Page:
Robert Greenberg

Historian, Composer, Pianist, Speaker, Author

Archive for Schubert

Music History Monday: Buried Treasure

On December 17, 1865 – 153 years ago today – the two complete movements that make up Franz Schubert’s so-called “Unfinished Symphony” received their premiere in Vienna, in a performance conducted by Johann von Herbeck (1831-1877). Schubert had completed those two movements in 1822, 43 years prior to that premiere performance. At the time of the premiere, Schubert had been dead for 37 years. Buried treasure. I don’t know about you, but when I hear the phrase “buried treasure” my mind – conditioned by having read Robert Louis Stevenson’s Treasure Island as a kid – immediately conjures images up a huge chest filled with gold and silver coins and jewels: specie and precious stones, hard stuff of value. But there are soft treasures – meaning stuff made out of paper – that are of equal or even greater value than the hard stuff. Should you find a complete copy of a Gutenberg Bible in your Aunt Edith’s library, you’re looking at a value of between 25-35 million USD; that complete Shakespeare First Folio you found at the bottom of a box at a garage sale is valued at between 8 and 12 million dollars; that 1909 Honus Wagner Sweet Caporal T206 […]

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Music History Monday: Schubert’s Death

November 19 is a sad day for us all. On November 19, 1828 – 190 years ago today – Franz Schubert died in Vienna at his brother Ferdinand’s third floor flat at Kettenbrückengasse 6 (in Schubert’s day, the address was Firmiansgasse 694). The building looks almost exactly the same today as it did when Schubert died there; the red and white flags in front of the building today surround a tablet that reads “Schubert Gedenktafel”: “Schubert Memorial Plaque.” On the facing directly below the bust at Schubert’s original grave in Vienna’s Währing Cemetery (what is now called “Schubert Park”) is an inscription written by the Viennese dramatist Franz Grillparzer: “The art of music here interred a rich possession/But still far fairer hopes.” Ain’t that the truth. In the last sixteen years of his brief life, this composer of really unparalleled lyric gifts composed, among other works: 8 finished and “unfinished” symphonies (not 9, which is the number typically bandied about); 10 orchestral overtures; 22 piano sonatas; 6 masses; 17 operas; over 1000 works for solo piano and piano four-hands; around 145 choral works; 45 chamber works, including some drop dead string quartets, and 637 songs. But in fact, the 31 […]

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Music History Monday: Death and the Maiden

192 years ago today – on January 29, 1826 – Franz Schubert’s String Quartet No. 14 in D Minor, better known as Death and the Maiden, received its premiere at the home of Karl and Franz Hacker in Vienna. The quartet comes by its nickname honestly, as its second movement is a theme and variations form movement based on a song entitled Death and the Maiden, a song Schubert had composed in 1817 when he was twenty years old. The song sets a poem by Matthias Claudius, in which Death comes to claim an adolescent girl who is not prepared to go quietly. In the first stanza she sings: Pass by, alas, pass by! Go, you savage skeleton! I am still young, go, oh dear! And do not touch me. In the second stanza, Death seeks to calm her and allay her fears: Give me your hand, you fair and tender creature; I am a friend and do not come to punish you. Be of good cheer! I am not savage, Gently you will sleep in my arms. The song begins and ends with a slow, solemn, march-like passage played by the piano. At the beginning of the song, it […]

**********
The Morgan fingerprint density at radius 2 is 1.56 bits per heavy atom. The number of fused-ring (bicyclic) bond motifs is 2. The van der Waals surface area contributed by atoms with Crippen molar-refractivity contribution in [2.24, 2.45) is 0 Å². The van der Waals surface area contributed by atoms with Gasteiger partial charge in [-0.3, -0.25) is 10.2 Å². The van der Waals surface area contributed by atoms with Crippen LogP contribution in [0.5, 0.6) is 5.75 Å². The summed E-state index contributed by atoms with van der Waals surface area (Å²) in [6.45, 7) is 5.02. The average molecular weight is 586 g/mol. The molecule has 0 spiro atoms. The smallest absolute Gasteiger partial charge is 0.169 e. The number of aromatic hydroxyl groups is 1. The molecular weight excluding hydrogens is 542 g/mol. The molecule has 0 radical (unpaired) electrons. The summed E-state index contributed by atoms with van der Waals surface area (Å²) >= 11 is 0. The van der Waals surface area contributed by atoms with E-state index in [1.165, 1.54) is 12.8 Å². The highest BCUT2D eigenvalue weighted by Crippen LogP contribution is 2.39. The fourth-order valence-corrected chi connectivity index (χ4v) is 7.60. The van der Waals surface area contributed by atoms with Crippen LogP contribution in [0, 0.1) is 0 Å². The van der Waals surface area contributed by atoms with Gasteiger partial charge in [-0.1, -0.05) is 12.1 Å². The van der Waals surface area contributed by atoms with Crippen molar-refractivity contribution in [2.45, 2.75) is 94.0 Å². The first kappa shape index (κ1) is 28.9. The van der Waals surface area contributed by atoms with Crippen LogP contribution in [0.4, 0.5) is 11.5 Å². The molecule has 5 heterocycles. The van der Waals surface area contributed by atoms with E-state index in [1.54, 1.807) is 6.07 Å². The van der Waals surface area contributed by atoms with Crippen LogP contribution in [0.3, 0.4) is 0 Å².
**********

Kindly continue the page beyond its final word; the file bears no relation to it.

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Greetings from Vienna!

Along with mass consumption of Viennese coffee, strudel, and schnitzel, our pilgrimages have begun. Today we visited he house in which Franz Schubert was born on January 31, 1797 at Nußdorfer Straße 54. To call the house “modest” is a bit of an understatement; at the time of Schubert’s birth its 16 apartments housed some 70 people, making the tract house in which I grew up in South Jersey seem like a palace by comparison. The Schubert apartment – on the upper right-hand side of the second floor (see photo below) – consisted of two rooms: a small kitchen and a single living room, in which the Schubert family managed to live, sleep, make music, reproduce, etc. The family moved to larger digs when Franz was a few years old. Schubert was born in the kitchen, next to the fireplace/stove. For a January birth it was the warmest spot in the apartment and thus the location. One of the photos below shows me crouching at pretty much the exact spot Schubert was born. Also pictured below (and on display in the apartment): a pair of Schubert’s glasses (looking, to my untrained eye, very much like bifocals). He was severely near-sighted […]

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